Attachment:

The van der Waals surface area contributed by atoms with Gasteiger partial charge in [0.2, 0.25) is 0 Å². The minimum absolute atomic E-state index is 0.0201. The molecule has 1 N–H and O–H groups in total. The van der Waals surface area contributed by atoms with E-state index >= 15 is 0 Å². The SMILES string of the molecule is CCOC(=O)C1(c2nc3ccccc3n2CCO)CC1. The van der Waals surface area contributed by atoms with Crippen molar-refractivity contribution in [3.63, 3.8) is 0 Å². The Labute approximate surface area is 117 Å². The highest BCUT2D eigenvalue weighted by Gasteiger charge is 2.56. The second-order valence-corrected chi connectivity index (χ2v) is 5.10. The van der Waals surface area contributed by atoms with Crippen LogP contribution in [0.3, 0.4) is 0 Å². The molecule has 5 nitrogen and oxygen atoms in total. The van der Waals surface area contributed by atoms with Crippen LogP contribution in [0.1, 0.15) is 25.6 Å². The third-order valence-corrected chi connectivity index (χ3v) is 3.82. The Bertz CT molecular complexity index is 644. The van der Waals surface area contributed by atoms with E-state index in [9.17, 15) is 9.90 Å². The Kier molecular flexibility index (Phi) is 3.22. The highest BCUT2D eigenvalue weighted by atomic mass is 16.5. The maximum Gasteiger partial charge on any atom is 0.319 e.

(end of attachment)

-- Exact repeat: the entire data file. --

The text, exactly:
The van der Waals surface area contributed by atoms with Gasteiger partial charge in [0.2, 0.25) is 0 Å². The minimum absolute atomic E-state index is 0.0201. The molecule has 1 N–H and O–H groups in total. The van der Waals surface area contributed by atoms with E-state index >= 15 is 0 Å². The SMILES string of the molecule is CCOC(=O)C1(c2nc3ccccc3n2CCO)CC1. The van der Waals surface area contributed by atoms with Crippen molar-refractivity contribution in [3.63, 3.8) is 0 Å². The Labute approximate surface area is 117 Å². The highest BCUT2D eigenvalue weighted by Gasteiger charge is 2.56. The second-order valence-corrected chi connectivity index (χ2v) is 5.10. The van der Waals surface area contributed by atoms with Crippen LogP contribution in [0.3, 0.4) is 0 Å². The molecule has 5 nitrogen and oxygen atoms in total. The van der Waals surface area contributed by atoms with Crippen LogP contribution in [0.1, 0.15) is 25.6 Å². The third-order valence-corrected chi connectivity index (χ3v) is 3.82. The Bertz CT molecular complexity index is 644. The van der Waals surface area contributed by atoms with E-state index in [9.17, 15) is 9.90 Å². The Kier molecular flexibility index (Phi) is 3.22. The highest BCUT2D eigenvalue weighted by atomic mass is 16.5. The maximum Gasteiger partial charge on any atom is 0.319 e.